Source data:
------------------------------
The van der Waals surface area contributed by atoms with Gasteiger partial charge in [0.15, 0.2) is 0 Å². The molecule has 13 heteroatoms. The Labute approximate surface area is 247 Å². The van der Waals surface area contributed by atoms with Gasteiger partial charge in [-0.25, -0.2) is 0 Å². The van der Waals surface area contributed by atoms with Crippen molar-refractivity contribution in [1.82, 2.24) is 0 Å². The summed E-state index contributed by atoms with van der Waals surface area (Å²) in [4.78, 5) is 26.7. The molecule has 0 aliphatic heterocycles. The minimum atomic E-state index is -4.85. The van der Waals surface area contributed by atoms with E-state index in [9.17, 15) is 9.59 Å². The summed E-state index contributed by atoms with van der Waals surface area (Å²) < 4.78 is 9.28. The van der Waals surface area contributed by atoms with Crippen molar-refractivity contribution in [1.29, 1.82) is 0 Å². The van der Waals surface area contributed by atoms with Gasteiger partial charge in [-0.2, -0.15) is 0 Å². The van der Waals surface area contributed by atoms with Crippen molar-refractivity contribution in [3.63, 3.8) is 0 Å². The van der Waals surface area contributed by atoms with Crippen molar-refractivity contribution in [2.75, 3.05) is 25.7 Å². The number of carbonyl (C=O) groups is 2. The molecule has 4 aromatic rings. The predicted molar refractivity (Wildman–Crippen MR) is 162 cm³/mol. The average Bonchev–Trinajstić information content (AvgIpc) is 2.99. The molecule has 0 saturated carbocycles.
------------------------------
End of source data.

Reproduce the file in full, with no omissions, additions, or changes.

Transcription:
The van der Waals surface area contributed by atoms with Gasteiger partial charge in [0.15, 0.2) is 0 Å². The molecule has 13 heteroatoms. The Labute approximate surface area is 247 Å². The van der Waals surface area contributed by atoms with Gasteiger partial charge in [-0.25, -0.2) is 0 Å². The van der Waals surface area contributed by atoms with Crippen molar-refractivity contribution in [1.82, 2.24) is 0 Å². The summed E-state index contributed by atoms with van der Waals surface area (Å²) in [4.78, 5) is 26.7. The molecule has 0 aliphatic heterocycles. The minimum atomic E-state index is -4.85. The van der Waals surface area contributed by atoms with E-state index in [9.17, 15) is 9.59 Å². The summed E-state index contributed by atoms with van der Waals surface area (Å²) < 4.78 is 9.28. The van der Waals surface area contributed by atoms with Crippen molar-refractivity contribution in [1.29, 1.82) is 0 Å². The van der Waals surface area contributed by atoms with Gasteiger partial charge in [-0.2, -0.15) is 0 Å². The van der Waals surface area contributed by atoms with Crippen molar-refractivity contribution in [3.63, 3.8) is 0 Å². The van der Waals surface area contributed by atoms with Crippen molar-refractivity contribution in [2.75, 3.05) is 25.7 Å². The number of carbonyl (C=O) groups is 2. The molecule has 4 aromatic rings. The predicted molar refractivity (Wildman–Crippen MR) is 162 cm³/mol. The average Bonchev–Trinajstić information content (AvgIpc) is 2.99. The molecule has 0 saturated carbocycles.